The concept of recovery was conceived by, and for, people with mental health issues to describe their own experiences and journeys and to affirm personal identity beyond the constraints of diagnoses.

The recovery movement began in the 1970s primarily as a civil rights movement aimed at restoring the human rights and full community inclusion of people with mental health issues.

Recovery approaches are viewed by the consumer movement as an alternative to the medical model with its emphasis on pathology, deficits and dependency. There is no single description or definition of recovery, because recovery is different for everyone. However, central to all recovery paradigms are hope, self-determination, self-management, empowerment and advocacy. Also key is a person’s right to full inclusion and to a meaningful life of their own choosing, free of stigma and discrimination.

Some characteristics of recovery commonly cited are that it is:

  • a unique and personal journey
  • a normal human process
  • an ongoing esperience and not the same as an end point or cure
  • a journey rarely taken alone
  • nonlinear—frequently interspersed with achievements and setbacks.
Recovery is a struggle for many people. The struggle might stem from severity of symptoms, side effects of medication, current or past trauma and pain, difficult socioeconomic circumstances, or the experience of using mental health services. Practitioners can also struggle as a result of the constraints of their work environment or when they sense a person’s despair (Davidson & Roe 2007).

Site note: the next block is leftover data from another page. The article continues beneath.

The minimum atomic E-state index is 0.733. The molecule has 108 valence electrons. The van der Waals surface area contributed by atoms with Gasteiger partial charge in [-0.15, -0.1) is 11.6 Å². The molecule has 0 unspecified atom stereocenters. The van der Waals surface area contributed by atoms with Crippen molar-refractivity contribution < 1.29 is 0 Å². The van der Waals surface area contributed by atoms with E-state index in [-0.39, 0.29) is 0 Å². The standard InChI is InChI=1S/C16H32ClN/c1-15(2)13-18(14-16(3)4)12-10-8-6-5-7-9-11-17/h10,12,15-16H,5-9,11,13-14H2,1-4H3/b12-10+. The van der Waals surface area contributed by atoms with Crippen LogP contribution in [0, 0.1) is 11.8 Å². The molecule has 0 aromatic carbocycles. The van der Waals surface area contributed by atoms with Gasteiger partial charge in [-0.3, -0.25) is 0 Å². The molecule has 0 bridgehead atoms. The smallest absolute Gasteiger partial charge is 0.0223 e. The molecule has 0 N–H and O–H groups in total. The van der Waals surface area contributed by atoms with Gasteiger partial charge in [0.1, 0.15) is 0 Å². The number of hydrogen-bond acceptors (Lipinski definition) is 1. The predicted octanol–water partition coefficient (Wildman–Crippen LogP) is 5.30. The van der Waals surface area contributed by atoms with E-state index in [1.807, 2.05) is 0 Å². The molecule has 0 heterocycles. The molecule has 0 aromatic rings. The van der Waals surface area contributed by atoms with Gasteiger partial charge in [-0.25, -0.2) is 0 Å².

Personal recovery is defined within this framework as being able to create and live a meaningful and contributing life in a community of choice with or without the presence of mental health issues.

Recovery approaches are different depending upon where a person is on their recovery journey. During an acute phase of illness, the person’s capacity may be impaired to the extent that alleviation of distress and the burden of symptoms, as well as safety, is the primary focus of treatment and care. Regaining capacity for self-determination or deeper engagement should be a focus in the next stage of treatment and support. At later stages, when capacity is improved, there are opportunities for the person to consider broader recovery strategies.

The concept of recovery is represented in Figure 3. Top of page

Figure 3: The concept of recovery

Refer to the following text for a text equivalent of Figure 3: The concept of recovery

Text version of figure 3

A series of concentric circles represents the concept of recovery. The innermost circle contains personal recovery characteristics of resilience, strength, optimism and hope and represents individuals with a lived experience. Surrounding the inner circle are recovery strategies such as advocacy, treatment, support, connection, acceptance and inclusion. The outermost circle contains support networks such as services, practitioners, peer specialists, community, friends and family.Top of page